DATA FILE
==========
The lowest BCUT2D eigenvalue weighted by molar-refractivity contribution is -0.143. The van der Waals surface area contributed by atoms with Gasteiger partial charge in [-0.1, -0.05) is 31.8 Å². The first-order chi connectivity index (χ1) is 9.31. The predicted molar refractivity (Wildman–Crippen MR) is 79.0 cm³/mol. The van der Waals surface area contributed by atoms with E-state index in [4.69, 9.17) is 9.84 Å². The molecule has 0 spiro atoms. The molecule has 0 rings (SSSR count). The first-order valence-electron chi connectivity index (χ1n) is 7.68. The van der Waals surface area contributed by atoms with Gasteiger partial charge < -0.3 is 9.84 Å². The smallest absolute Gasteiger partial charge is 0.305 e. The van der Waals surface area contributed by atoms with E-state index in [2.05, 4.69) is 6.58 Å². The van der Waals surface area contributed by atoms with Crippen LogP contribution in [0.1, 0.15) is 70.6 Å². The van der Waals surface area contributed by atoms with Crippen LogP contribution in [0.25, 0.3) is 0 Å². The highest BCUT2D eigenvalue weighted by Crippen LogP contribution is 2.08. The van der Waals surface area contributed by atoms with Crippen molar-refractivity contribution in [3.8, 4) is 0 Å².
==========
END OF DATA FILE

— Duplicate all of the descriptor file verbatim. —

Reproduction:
The lowest BCUT2D eigenvalue weighted by molar-refractivity contribution is -0.143. The van der Waals surface area contributed by atoms with Gasteiger partial charge in [-0.1, -0.05) is 31.8 Å². The first-order chi connectivity index (χ1) is 9.31. The predicted molar refractivity (Wildman–Crippen MR) is 79.0 cm³/mol. The van der Waals surface area contributed by atoms with E-state index in [4.69, 9.17) is 9.84 Å². The molecule has 0 spiro atoms. The molecule has 0 rings (SSSR count). The first-order valence-electron chi connectivity index (χ1n) is 7.68. The van der Waals surface area contributed by atoms with Gasteiger partial charge < -0.3 is 9.84 Å². The smallest absolute Gasteiger partial charge is 0.305 e. The van der Waals surface area contributed by atoms with E-state index in [2.05, 4.69) is 6.58 Å². The van der Waals surface area contributed by atoms with Crippen LogP contribution in [0.1, 0.15) is 70.6 Å². The van der Waals surface area contributed by atoms with Crippen LogP contribution in [0.25, 0.3) is 0 Å². The highest BCUT2D eigenvalue weighted by Crippen LogP contribution is 2.08. The van der Waals surface area contributed by atoms with Crippen molar-refractivity contribution in [3.8, 4) is 0 Å².